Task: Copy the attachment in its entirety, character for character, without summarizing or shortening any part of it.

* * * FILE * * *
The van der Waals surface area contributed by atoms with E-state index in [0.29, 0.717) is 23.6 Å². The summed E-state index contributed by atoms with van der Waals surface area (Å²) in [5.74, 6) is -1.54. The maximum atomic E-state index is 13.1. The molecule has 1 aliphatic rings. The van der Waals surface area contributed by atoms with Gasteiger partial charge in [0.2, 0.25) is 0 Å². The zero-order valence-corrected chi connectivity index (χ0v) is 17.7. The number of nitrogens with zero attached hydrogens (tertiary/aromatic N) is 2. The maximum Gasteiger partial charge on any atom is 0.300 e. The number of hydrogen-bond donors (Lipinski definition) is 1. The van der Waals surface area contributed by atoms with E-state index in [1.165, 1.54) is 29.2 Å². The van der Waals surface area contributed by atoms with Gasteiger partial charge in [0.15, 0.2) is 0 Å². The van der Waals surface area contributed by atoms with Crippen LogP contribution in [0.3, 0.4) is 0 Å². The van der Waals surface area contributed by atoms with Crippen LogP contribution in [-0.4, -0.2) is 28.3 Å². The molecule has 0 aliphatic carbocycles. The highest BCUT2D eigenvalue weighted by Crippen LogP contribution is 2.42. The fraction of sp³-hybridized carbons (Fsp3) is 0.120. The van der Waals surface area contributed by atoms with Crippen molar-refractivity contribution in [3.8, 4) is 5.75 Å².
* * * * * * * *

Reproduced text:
The van der Waals surface area contributed by atoms with E-state index in [0.29, 0.717) is 23.6 Å². The summed E-state index contributed by atoms with van der Waals surface area (Å²) in [5.74, 6) is -1.54. The maximum atomic E-state index is 13.1. The molecule has 1 aliphatic rings. The van der Waals surface area contributed by atoms with Gasteiger partial charge in [0.2, 0.25) is 0 Å². The zero-order valence-corrected chi connectivity index (χ0v) is 17.7. The number of nitrogens with zero attached hydrogens (tertiary/aromatic N) is 2. The maximum Gasteiger partial charge on any atom is 0.300 e. The number of hydrogen-bond donors (Lipinski definition) is 1. The van der Waals surface area contributed by atoms with E-state index in [1.165, 1.54) is 29.2 Å². The van der Waals surface area contributed by atoms with Gasteiger partial charge in [0.15, 0.2) is 0 Å². The van der Waals surface area contributed by atoms with Crippen LogP contribution in [0.3, 0.4) is 0 Å². The van der Waals surface area contributed by atoms with Crippen LogP contribution in [-0.4, -0.2) is 28.3 Å². The molecule has 0 aliphatic carbocycles. The highest BCUT2D eigenvalue weighted by Crippen LogP contribution is 2.42. The fraction of sp³-hybridized carbons (Fsp3) is 0.120. The van der Waals surface area contributed by atoms with Crippen molar-refractivity contribution in [3.8, 4) is 5.75 Å².